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newyorkrita ,I think I have all your catbirds they are everywhere here so I gave them some strawberries that I bought at the store.I haven't noticed them at the serviceberries yet though! Sarah


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Well, the Catbirds were not here when the Serviceberries had fruit but they are here now eating fruit from anything that is ripe!


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Well, the Serviceberry leaves are turning Autumn Gold now.


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Yeh, it's March! That means soon I can look forward to green buds and flowers on my serviceberries (and everything else too!). I just can't wait for winter to be over and spring to arrive in the garden.


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Good thread for a future juneberry newbie. How are you peoples growing these things? I've got a spot that will get about 2 or 3 hours of noon light with light shade in the morning and heavier shade in the afternoon. Sound good?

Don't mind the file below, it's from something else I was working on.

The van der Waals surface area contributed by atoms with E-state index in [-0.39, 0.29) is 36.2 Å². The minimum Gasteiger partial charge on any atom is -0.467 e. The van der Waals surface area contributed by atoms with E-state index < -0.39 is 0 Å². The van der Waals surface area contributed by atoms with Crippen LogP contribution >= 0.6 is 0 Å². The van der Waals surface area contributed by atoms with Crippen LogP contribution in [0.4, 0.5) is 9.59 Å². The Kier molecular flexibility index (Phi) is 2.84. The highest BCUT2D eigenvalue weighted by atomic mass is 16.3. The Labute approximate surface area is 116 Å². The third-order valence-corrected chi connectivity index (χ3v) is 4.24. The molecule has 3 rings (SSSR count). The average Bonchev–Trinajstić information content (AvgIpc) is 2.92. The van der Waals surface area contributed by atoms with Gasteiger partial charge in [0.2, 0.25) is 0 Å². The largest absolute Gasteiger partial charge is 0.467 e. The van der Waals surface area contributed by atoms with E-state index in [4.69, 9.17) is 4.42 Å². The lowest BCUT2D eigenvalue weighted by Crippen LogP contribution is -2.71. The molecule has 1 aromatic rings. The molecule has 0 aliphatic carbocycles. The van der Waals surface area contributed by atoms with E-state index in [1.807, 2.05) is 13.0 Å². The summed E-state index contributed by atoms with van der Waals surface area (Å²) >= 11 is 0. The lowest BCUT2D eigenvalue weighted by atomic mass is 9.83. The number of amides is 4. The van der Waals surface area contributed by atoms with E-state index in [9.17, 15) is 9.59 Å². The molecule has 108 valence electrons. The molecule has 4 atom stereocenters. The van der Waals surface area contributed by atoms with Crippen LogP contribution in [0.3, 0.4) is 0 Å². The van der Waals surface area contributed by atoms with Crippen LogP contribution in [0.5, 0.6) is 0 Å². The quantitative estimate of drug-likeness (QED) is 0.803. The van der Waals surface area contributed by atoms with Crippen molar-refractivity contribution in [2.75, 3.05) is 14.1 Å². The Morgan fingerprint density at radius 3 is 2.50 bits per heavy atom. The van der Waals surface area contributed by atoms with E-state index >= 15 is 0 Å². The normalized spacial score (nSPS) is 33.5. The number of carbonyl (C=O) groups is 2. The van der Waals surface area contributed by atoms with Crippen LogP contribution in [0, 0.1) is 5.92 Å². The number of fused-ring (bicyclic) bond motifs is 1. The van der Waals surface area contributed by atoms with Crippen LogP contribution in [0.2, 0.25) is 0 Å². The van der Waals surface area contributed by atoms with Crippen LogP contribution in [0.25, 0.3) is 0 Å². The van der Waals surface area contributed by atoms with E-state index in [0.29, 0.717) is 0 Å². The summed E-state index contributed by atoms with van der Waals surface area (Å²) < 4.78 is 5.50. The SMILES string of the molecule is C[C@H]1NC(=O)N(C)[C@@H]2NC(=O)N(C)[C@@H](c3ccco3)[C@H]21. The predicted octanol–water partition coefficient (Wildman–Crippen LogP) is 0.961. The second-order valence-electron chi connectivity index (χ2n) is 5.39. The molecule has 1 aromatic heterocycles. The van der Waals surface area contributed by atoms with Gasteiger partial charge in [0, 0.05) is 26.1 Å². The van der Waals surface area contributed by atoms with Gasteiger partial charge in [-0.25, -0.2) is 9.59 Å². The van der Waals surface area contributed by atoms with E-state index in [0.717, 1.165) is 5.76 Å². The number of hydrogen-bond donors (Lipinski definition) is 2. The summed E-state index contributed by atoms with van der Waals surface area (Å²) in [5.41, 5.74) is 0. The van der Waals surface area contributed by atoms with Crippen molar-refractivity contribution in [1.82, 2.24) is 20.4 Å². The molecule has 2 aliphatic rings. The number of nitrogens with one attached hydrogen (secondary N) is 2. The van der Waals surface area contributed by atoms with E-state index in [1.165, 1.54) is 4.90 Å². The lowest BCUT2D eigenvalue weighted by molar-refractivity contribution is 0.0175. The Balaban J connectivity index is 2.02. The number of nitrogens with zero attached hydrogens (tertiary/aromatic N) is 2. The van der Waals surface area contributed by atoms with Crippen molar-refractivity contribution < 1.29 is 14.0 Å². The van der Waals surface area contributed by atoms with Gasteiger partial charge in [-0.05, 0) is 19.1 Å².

Looking at sln's site I am thinking of a prince william and a success since I don't really want them to go over 15'. Perhaps a smokey too...

Here is a link that might be useful: SLN


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Dragon, I think that it sounds as though they would grow there, but you might not get many berries. I believe they need more sun than that. I'm no expert though.


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I have found that the Regent Serviceberries fruit the heaviest and the birds do very much like them but there are fruit that they eat first such as the sweet cherries and the blueberries.

The Regent Serviceberries have the largest berries of any of the ones in my yard. Still Serviceberries taste so bland to be compaired to blueberries. I don't really know why they are compaired to Blueberries, they don't taste at all alike.